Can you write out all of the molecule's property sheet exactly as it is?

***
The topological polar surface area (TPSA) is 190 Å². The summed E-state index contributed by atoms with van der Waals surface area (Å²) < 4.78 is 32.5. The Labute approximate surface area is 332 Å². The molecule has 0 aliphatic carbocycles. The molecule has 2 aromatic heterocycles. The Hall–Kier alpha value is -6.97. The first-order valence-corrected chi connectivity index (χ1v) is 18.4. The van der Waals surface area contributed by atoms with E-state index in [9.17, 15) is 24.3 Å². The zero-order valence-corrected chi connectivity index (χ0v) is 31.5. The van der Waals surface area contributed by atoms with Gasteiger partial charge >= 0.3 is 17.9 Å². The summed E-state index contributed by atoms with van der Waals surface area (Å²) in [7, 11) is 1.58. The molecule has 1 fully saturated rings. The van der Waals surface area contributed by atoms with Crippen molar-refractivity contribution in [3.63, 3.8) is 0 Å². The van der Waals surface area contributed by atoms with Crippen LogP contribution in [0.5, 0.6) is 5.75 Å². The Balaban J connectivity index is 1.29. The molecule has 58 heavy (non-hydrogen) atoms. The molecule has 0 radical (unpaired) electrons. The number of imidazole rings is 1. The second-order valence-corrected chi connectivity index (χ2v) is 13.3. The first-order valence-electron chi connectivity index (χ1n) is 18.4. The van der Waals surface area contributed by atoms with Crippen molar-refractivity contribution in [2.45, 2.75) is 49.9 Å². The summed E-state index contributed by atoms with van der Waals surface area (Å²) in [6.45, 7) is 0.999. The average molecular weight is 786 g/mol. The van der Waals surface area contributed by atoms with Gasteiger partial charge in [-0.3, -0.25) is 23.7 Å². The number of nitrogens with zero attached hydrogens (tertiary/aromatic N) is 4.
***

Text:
The topological polar surface area (TPSA) is 190 Å². The summed E-state index contributed by atoms with van der Waals surface area (Å²) < 4.78 is 32.5. The Labute approximate surface area is 332 Å². The molecule has 0 aliphatic carbocycles. The molecule has 2 aromatic heterocycles. The Hall–Kier alpha value is -6.97. The first-order valence-corrected chi connectivity index (χ1v) is 18.4. The van der Waals surface area contributed by atoms with E-state index in [9.17, 15) is 24.3 Å². The zero-order valence-corrected chi connectivity index (χ0v) is 31.5. The van der Waals surface area contributed by atoms with Gasteiger partial charge >= 0.3 is 17.9 Å². The summed E-state index contributed by atoms with van der Waals surface area (Å²) in [7, 11) is 1.58. The molecule has 1 fully saturated rings. The van der Waals surface area contributed by atoms with Crippen molar-refractivity contribution in [3.63, 3.8) is 0 Å². The van der Waals surface area contributed by atoms with Crippen LogP contribution in [0.5, 0.6) is 5.75 Å². The Balaban J connectivity index is 1.29. The molecule has 58 heavy (non-hydrogen) atoms. The molecule has 0 radical (unpaired) electrons. The number of imidazole rings is 1. The second-order valence-corrected chi connectivity index (χ2v) is 13.3. The first-order valence-electron chi connectivity index (χ1n) is 18.4. The van der Waals surface area contributed by atoms with Crippen molar-refractivity contribution in [2.45, 2.75) is 49.9 Å². The summed E-state index contributed by atoms with van der Waals surface area (Å²) in [6.45, 7) is 0.999. The average molecular weight is 786 g/mol. The van der Waals surface area contributed by atoms with Gasteiger partial charge in [-0.3, -0.25) is 23.7 Å². The number of nitrogens with zero attached hydrogens (tertiary/aromatic N) is 4.